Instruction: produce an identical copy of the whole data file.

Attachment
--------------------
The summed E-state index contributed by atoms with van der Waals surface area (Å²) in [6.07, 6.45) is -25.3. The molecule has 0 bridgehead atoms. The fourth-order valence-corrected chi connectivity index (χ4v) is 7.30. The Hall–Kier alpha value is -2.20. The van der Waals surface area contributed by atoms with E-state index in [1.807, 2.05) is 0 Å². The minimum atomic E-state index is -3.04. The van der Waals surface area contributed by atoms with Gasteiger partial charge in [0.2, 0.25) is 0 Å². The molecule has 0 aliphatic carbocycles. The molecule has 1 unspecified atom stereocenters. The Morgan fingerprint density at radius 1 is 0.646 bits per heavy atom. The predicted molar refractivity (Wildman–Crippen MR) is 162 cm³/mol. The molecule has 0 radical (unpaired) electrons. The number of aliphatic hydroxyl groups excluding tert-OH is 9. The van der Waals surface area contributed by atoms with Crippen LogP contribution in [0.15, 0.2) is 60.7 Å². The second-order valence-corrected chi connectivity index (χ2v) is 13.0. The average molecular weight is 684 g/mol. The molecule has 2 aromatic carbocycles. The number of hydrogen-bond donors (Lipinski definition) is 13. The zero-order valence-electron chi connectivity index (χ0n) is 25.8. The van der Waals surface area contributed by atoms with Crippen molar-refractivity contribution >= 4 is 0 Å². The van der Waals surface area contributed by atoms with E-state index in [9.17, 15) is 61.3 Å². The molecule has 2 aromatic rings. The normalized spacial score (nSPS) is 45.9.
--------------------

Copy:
The summed E-state index contributed by atoms with van der Waals surface area (Å²) in [6.07, 6.45) is -25.3. The molecule has 0 bridgehead atoms. The fourth-order valence-corrected chi connectivity index (χ4v) is 7.30. The Hall–Kier alpha value is -2.20. The van der Waals surface area contributed by atoms with E-state index in [1.807, 2.05) is 0 Å². The minimum atomic E-state index is -3.04. The van der Waals surface area contributed by atoms with Gasteiger partial charge in [0.2, 0.25) is 0 Å². The molecule has 0 aliphatic carbocycles. The molecule has 1 unspecified atom stereocenters. The Morgan fingerprint density at radius 1 is 0.646 bits per heavy atom. The predicted molar refractivity (Wildman–Crippen MR) is 162 cm³/mol. The molecule has 0 radical (unpaired) electrons. The number of aliphatic hydroxyl groups excluding tert-OH is 9. The van der Waals surface area contributed by atoms with Crippen LogP contribution in [0.15, 0.2) is 60.7 Å². The second-order valence-corrected chi connectivity index (χ2v) is 13.0. The average molecular weight is 684 g/mol. The molecule has 2 aromatic carbocycles. The number of hydrogen-bond donors (Lipinski definition) is 13. The zero-order valence-electron chi connectivity index (χ0n) is 25.8. The van der Waals surface area contributed by atoms with Crippen molar-refractivity contribution >= 4 is 0 Å². The van der Waals surface area contributed by atoms with E-state index in [9.17, 15) is 61.3 Å². The molecule has 2 aromatic rings. The normalized spacial score (nSPS) is 45.9.